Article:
A note of warning to all you bloggers and bloggerettes: What follows is a subject of such luminous, transcendent importance that you are going to see it in different form in the pages of Field & Stream at some future date. If this annoys you, complain to someone who cares. I don’t.
The most illuminating single comment at the 2006 SHOT Show (aside from “Wow, have you seen the booth babe two aisles up?”) was made by my friend and colleague Dick Metcalf, a man who operates at the very highest intellectual level. (He has a PhD from Yale, and taught at Cornell, for God’s sake. How he tolerates the gun biz is beyond me.) We were sitting next to each other at a press conference at the Leica booth, viewing the latest in multi-thousand-dollar teutonic optical marvels when he said:
“We’ve gotten to the point where you can buy an over-the-counter gun that’s beyond the ability of even a good shot to get everything out of it.”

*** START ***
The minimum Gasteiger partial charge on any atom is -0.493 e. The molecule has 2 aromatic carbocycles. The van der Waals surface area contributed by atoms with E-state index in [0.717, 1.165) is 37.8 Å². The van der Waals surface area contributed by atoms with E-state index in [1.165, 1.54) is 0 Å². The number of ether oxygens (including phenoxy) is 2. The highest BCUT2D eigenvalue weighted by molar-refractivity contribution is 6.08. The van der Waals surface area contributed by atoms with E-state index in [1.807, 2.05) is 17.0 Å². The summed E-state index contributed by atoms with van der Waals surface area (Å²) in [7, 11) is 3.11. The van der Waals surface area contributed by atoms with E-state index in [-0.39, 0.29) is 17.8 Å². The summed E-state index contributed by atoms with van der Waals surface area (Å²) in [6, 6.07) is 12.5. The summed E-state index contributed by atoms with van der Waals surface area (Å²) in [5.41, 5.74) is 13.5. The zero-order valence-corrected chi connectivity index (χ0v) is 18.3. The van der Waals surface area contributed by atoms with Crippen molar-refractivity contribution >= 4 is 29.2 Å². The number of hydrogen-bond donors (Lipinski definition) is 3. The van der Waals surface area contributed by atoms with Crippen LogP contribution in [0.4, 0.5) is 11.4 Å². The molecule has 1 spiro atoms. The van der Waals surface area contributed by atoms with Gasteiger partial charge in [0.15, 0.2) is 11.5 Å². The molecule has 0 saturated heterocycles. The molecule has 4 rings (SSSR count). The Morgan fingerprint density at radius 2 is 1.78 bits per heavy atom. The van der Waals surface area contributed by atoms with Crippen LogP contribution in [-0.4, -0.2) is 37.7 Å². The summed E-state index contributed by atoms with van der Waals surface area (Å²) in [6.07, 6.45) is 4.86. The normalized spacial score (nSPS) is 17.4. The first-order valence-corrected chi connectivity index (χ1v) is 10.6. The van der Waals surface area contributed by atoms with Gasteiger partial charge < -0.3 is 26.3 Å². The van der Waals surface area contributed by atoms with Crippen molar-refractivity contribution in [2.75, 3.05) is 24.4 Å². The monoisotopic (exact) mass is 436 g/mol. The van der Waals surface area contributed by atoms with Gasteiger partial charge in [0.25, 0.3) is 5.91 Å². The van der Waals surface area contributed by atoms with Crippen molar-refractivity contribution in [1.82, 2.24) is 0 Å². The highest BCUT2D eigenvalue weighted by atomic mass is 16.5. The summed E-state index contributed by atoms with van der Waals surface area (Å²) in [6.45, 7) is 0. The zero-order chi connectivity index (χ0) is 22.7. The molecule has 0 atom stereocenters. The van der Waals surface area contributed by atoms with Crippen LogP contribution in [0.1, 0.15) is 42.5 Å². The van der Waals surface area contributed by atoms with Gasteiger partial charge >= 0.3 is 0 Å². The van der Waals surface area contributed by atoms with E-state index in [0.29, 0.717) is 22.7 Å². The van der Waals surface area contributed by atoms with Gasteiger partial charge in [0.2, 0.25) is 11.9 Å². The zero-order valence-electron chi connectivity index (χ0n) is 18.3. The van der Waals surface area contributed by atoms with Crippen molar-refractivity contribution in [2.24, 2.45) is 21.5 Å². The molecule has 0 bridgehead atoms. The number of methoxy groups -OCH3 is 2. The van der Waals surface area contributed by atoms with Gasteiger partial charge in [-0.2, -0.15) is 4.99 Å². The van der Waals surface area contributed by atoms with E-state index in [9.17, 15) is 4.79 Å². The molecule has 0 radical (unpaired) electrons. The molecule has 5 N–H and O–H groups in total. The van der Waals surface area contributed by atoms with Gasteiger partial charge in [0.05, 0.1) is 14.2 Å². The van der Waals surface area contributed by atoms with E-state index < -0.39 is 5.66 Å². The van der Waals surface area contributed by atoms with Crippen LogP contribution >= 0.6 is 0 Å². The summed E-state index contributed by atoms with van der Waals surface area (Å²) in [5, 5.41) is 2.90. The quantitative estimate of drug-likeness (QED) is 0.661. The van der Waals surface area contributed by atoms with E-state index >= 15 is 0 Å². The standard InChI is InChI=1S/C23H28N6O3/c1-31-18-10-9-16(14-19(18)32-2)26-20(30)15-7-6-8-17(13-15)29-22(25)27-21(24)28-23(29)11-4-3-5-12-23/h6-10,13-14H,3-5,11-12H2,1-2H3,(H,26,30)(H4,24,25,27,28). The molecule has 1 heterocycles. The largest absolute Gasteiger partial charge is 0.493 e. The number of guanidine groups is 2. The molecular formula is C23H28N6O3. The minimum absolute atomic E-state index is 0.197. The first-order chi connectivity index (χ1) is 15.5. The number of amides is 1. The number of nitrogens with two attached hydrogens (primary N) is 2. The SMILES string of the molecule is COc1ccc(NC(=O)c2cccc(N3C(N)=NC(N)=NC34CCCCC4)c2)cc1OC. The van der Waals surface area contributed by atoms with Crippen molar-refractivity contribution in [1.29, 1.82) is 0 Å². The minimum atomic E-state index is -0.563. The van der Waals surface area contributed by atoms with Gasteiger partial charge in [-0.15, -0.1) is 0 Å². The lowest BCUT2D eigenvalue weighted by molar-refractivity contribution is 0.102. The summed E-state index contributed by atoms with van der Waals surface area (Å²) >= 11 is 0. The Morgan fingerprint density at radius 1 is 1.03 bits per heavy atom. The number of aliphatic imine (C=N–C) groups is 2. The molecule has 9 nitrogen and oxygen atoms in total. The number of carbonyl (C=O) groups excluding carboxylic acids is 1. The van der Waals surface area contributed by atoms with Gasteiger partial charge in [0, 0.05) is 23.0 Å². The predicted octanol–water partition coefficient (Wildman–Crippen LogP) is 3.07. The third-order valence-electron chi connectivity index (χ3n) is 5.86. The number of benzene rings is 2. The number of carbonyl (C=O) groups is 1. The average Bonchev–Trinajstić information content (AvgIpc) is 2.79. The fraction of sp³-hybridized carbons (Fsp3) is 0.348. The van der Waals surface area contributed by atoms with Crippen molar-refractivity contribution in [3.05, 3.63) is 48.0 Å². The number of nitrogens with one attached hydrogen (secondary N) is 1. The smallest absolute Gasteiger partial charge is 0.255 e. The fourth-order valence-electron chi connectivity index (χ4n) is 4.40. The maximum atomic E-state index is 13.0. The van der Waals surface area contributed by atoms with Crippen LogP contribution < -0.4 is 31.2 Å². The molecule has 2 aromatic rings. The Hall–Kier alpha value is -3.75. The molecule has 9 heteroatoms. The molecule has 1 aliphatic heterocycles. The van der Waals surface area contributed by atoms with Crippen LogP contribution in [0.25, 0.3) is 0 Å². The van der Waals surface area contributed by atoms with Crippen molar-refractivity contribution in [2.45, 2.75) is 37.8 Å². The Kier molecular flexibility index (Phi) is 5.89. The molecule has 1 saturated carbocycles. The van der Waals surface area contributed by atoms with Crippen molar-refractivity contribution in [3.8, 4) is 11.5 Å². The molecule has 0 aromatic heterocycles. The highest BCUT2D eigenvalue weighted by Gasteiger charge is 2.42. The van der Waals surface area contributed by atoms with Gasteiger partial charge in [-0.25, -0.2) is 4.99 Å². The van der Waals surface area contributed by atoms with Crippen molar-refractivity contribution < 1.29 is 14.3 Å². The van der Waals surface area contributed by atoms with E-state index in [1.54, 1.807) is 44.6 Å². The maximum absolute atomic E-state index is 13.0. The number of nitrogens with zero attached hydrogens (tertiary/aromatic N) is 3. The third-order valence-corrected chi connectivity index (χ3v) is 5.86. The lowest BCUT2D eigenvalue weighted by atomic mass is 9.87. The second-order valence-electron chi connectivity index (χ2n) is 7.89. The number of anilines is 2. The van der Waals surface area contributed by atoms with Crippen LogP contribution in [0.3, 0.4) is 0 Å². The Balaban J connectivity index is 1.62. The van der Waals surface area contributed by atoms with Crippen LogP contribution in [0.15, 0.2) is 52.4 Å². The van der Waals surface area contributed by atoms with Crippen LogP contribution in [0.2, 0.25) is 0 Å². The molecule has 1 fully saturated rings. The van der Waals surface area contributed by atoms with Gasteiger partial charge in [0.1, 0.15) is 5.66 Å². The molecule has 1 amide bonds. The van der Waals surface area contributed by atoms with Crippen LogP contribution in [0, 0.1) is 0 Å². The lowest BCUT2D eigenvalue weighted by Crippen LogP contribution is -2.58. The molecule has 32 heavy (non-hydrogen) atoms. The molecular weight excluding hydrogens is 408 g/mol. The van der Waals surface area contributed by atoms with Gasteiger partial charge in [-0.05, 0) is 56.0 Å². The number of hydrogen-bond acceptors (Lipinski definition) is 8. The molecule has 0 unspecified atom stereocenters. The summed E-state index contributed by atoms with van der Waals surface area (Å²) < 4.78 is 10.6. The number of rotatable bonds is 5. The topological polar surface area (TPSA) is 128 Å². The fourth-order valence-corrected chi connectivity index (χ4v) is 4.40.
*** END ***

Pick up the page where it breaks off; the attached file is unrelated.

Or words to that effect. And he’s right. There were probably a dozen exhibitors in that hall who make rifles that will shoot down to around a half an inch or better, starting with the lowest-priced (Savage) and progressing up to Nesika, Ed Brown Precision, Les Baer, New Ultra Light Arms, Weatherby, and on, and on.
Benchrest competitors, who can put five bullets through one hole as a matter of course, will tell you that no one has an edge in equipment in any given match—the winner is determined by skill. Who reads the wind the best? Whose nerves are strongest? Who can crank five shots downrange before conditions change even slightly?
It will be very interesting to see if we develop a new breed of shooters to go with the new rifles. From what I’ve witnessed, we have a way to go in that department, but as Orphan Annie says, “There’s always tomowwow.”